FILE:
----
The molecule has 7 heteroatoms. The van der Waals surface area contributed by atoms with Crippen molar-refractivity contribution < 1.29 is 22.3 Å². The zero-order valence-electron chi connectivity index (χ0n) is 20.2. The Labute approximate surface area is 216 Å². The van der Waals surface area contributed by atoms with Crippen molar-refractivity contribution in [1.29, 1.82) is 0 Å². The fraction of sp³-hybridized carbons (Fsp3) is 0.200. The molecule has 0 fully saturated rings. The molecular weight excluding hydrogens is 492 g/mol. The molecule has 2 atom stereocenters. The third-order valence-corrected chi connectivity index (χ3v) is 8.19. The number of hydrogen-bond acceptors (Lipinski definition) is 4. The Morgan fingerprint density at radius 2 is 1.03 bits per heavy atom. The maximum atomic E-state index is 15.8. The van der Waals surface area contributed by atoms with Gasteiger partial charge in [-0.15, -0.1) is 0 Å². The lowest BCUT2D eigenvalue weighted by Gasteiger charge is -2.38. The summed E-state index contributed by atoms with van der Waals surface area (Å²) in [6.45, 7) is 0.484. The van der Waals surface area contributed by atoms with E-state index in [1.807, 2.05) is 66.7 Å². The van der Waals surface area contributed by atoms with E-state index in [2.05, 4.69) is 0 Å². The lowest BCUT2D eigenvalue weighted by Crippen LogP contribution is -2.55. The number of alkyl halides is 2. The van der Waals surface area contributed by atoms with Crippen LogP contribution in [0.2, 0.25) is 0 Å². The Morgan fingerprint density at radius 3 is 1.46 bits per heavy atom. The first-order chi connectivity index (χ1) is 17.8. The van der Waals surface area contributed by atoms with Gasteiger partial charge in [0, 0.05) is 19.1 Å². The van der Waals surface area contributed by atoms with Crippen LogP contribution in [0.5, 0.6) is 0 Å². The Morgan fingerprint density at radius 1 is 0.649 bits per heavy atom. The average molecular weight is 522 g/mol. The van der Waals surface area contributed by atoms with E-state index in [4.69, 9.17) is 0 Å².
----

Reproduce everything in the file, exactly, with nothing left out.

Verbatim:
The molecule has 7 heteroatoms. The van der Waals surface area contributed by atoms with Crippen molar-refractivity contribution < 1.29 is 22.3 Å². The zero-order valence-electron chi connectivity index (χ0n) is 20.2. The Labute approximate surface area is 216 Å². The van der Waals surface area contributed by atoms with Crippen molar-refractivity contribution in [1.29, 1.82) is 0 Å². The fraction of sp³-hybridized carbons (Fsp3) is 0.200. The molecule has 0 fully saturated rings. The molecular weight excluding hydrogens is 492 g/mol. The molecule has 2 atom stereocenters. The third-order valence-corrected chi connectivity index (χ3v) is 8.19. The number of hydrogen-bond acceptors (Lipinski definition) is 4. The Morgan fingerprint density at radius 2 is 1.03 bits per heavy atom. The maximum atomic E-state index is 15.8. The van der Waals surface area contributed by atoms with Gasteiger partial charge in [-0.15, -0.1) is 0 Å². The lowest BCUT2D eigenvalue weighted by Gasteiger charge is -2.38. The summed E-state index contributed by atoms with van der Waals surface area (Å²) in [6.45, 7) is 0.484. The van der Waals surface area contributed by atoms with E-state index in [1.807, 2.05) is 66.7 Å². The van der Waals surface area contributed by atoms with E-state index in [2.05, 4.69) is 0 Å². The lowest BCUT2D eigenvalue weighted by Crippen LogP contribution is -2.55. The number of alkyl halides is 2. The van der Waals surface area contributed by atoms with Crippen LogP contribution in [0.2, 0.25) is 0 Å². The Morgan fingerprint density at radius 3 is 1.46 bits per heavy atom. The first-order chi connectivity index (χ1) is 17.8. The van der Waals surface area contributed by atoms with Gasteiger partial charge in [0, 0.05) is 19.1 Å². The van der Waals surface area contributed by atoms with Crippen LogP contribution in [0.5, 0.6) is 0 Å². The Morgan fingerprint density at radius 1 is 0.649 bits per heavy atom. The average molecular weight is 522 g/mol. The van der Waals surface area contributed by atoms with E-state index in [4.69, 9.17) is 0 Å².